Beta-lactamase inhibitor protein

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Beta-Lactamase Inhibitor Protein
BLIP.png
Beta-lactamase Inhibitory Protein (BLIP) based on 3c7v
Identifiers
Symbol BLIP
Pfam PF07467
Pfam clan CL0320
InterPro IPR009099
SCOP 1s0w
SUPERFAMILY 1s0w

In molecular biology, the Beta-Lactamase Inhibitor Proteins (BLIP) are a family of proteins produced by bacterial species including Streptomyces. BLIP acts as a potent inhibitor of beta-lactamases such as TEM-1, which is the most widespread resistance enzyme to penicillin antibiotics. BLIP binds competitively the surface of TEM-1 and inserting residues into the active site to make direct contacts with catalytic residues. BLIP is able to inhibit a variety of class A beta-lactamases, possibly through flexibility of its two domains. The two tandemly repeated domains of BLIP have an α24 structure, the β-hairpin loop from domain 1 inserting into the active site of beta-lactamase.[1] BLIP shows no sequence similarity with BLIP-II, even though both bind to and inhibit TEM-1.[2]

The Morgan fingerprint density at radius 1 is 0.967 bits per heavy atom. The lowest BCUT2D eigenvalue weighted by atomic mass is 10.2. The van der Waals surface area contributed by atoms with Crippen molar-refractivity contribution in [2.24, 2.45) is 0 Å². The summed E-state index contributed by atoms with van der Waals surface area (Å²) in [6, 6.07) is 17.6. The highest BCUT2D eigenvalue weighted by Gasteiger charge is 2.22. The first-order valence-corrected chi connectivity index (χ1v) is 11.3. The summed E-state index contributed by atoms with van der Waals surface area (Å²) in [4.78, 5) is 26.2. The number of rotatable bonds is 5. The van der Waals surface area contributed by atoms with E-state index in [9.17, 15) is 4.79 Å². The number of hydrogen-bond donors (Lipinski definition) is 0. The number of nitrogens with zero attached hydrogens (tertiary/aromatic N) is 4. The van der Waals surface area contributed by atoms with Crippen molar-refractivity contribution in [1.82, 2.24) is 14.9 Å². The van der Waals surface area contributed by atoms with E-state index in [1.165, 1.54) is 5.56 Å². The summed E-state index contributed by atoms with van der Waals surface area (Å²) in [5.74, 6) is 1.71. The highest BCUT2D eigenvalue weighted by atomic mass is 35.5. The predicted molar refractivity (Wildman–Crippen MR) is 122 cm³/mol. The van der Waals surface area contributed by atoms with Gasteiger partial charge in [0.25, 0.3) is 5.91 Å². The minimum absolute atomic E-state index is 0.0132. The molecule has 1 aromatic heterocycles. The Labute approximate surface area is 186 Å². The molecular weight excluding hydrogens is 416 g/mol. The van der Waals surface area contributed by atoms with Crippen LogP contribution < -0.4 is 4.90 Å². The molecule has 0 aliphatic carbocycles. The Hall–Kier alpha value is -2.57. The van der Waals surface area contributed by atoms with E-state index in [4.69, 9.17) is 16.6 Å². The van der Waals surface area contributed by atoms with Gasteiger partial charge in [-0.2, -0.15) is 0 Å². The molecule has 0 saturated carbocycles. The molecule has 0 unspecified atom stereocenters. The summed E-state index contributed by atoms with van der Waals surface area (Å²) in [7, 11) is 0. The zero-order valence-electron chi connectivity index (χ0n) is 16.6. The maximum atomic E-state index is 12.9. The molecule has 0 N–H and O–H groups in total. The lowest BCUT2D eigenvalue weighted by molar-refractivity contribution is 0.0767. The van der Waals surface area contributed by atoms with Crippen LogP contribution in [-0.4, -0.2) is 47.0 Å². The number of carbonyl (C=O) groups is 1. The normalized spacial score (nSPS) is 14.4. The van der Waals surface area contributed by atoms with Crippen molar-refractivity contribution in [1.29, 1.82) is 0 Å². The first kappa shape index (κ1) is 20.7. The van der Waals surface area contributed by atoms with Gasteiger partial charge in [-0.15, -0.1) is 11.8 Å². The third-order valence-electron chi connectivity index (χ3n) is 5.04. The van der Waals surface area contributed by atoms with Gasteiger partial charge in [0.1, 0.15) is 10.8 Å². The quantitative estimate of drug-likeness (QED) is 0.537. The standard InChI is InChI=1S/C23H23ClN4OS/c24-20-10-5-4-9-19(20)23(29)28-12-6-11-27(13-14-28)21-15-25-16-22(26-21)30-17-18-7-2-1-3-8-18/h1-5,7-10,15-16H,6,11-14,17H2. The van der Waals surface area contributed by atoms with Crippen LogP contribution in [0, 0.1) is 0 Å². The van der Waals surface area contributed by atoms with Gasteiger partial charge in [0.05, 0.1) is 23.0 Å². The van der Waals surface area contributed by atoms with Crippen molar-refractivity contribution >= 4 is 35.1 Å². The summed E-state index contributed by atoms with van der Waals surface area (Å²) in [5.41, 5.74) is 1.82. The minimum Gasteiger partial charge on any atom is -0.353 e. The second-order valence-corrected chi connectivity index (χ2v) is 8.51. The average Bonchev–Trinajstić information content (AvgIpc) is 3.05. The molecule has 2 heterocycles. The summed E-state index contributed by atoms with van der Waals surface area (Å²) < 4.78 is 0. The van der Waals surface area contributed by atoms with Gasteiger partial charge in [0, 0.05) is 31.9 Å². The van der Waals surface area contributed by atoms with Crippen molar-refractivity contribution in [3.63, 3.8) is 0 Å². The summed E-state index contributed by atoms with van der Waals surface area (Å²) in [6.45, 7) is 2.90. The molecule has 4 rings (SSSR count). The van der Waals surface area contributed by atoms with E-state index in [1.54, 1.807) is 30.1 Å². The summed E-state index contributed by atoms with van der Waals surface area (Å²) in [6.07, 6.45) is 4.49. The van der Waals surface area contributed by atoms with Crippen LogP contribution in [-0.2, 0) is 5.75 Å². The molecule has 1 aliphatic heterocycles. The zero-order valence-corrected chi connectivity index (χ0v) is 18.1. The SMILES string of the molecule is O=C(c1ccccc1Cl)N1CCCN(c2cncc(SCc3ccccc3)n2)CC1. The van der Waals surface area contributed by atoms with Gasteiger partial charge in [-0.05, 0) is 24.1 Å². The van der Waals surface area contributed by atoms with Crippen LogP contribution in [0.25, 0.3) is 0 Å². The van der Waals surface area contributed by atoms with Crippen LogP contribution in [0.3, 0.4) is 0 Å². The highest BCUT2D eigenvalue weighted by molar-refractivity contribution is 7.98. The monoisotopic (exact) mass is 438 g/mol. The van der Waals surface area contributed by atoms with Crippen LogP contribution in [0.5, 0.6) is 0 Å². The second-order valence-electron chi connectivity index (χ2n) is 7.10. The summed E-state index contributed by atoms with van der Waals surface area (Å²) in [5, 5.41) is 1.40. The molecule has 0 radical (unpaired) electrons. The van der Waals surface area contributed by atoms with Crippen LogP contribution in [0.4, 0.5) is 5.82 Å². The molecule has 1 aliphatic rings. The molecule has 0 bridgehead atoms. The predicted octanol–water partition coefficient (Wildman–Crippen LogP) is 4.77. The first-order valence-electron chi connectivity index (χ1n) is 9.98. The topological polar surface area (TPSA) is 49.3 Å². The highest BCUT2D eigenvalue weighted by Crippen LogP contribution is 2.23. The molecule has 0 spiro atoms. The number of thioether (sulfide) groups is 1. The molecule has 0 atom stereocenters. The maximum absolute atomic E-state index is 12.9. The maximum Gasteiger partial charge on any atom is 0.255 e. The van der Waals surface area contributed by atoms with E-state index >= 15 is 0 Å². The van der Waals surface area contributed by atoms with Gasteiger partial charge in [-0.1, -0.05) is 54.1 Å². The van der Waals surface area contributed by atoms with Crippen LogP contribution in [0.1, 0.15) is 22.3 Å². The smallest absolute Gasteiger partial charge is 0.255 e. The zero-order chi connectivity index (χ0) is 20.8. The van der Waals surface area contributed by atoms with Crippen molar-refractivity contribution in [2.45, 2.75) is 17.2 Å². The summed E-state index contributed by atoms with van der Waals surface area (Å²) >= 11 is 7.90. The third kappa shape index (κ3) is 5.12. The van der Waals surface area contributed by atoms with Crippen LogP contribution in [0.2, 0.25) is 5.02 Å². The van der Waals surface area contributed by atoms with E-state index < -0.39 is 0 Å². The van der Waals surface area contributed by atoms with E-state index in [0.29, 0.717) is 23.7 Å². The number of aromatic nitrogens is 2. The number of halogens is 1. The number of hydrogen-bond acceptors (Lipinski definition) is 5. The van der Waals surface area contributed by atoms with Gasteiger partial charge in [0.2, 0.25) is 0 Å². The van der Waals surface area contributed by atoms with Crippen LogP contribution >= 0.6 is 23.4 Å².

Beta-lactamase Inhibitory Protein (white) complexed with beta-lactamase (grey) with key interaction residues highlighted (red)based on 3c7v

References[edit]

  1. ^ Strynadka NC, Jensen SE, Alzari PM, James MN (March 1996). "A potent new mode of beta-lactamase inhibition revealed by the 1.7 A X-ray crystallographic structure of the TEM-1-BLIP complex". Nat. Struct. Biol. 3 (3): 290–7. doi:10.1038/nsb0396-290. PMID 8605632. 
  2. ^ Lim D, Park HU, De Castro L, Kang SG, Lee HS, Jensen S, Lee KJ, Strynadka NC (October 2001). "Crystal structure and kinetic analysis of beta-lactamase inhibitor protein-II in complex with TEM-1 beta-lactamase". Nat. Struct. Biol. 8 (10): 848–52. doi:10.1038/nsb1001-848. PMID 11573088. 

This article incorporates text from the public domain Pfam and InterPro IPR009099